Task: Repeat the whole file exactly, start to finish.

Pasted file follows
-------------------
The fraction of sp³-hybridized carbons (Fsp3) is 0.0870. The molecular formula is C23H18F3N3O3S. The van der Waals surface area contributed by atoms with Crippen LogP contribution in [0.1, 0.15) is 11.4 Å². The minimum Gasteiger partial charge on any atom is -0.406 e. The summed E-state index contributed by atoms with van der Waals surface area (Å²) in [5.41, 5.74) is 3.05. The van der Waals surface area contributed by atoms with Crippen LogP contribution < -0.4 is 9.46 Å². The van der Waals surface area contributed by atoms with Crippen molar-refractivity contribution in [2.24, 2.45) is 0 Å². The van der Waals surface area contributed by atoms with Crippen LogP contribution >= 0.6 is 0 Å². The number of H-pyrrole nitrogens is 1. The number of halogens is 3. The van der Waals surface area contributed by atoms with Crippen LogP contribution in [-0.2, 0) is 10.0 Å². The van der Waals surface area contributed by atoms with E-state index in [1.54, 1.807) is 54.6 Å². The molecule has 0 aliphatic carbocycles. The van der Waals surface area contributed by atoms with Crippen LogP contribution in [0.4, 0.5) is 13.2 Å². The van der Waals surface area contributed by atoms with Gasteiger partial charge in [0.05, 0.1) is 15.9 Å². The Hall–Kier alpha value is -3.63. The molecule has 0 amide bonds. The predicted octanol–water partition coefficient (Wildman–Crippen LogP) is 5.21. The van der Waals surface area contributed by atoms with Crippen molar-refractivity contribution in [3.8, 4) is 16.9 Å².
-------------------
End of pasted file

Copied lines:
The fraction of sp³-hybridized carbons (Fsp3) is 0.0870. The molecular formula is C23H18F3N3O3S. The van der Waals surface area contributed by atoms with Crippen LogP contribution in [0.1, 0.15) is 11.4 Å². The minimum Gasteiger partial charge on any atom is -0.406 e. The summed E-state index contributed by atoms with van der Waals surface area (Å²) in [5.41, 5.74) is 3.05. The van der Waals surface area contributed by atoms with Crippen LogP contribution < -0.4 is 9.46 Å². The van der Waals surface area contributed by atoms with Crippen molar-refractivity contribution in [2.24, 2.45) is 0 Å². The van der Waals surface area contributed by atoms with Crippen LogP contribution >= 0.6 is 0 Å². The number of H-pyrrole nitrogens is 1. The number of halogens is 3. The van der Waals surface area contributed by atoms with Crippen LogP contribution in [-0.2, 0) is 10.0 Å². The van der Waals surface area contributed by atoms with E-state index in [1.54, 1.807) is 54.6 Å². The molecule has 0 aliphatic carbocycles. The van der Waals surface area contributed by atoms with Crippen LogP contribution in [0.4, 0.5) is 13.2 Å². The van der Waals surface area contributed by atoms with Gasteiger partial charge in [0.05, 0.1) is 15.9 Å². The Hall–Kier alpha value is -3.63. The molecule has 0 amide bonds. The predicted octanol–water partition coefficient (Wildman–Crippen LogP) is 5.21. The van der Waals surface area contributed by atoms with Crippen molar-refractivity contribution in [3.8, 4) is 16.9 Å².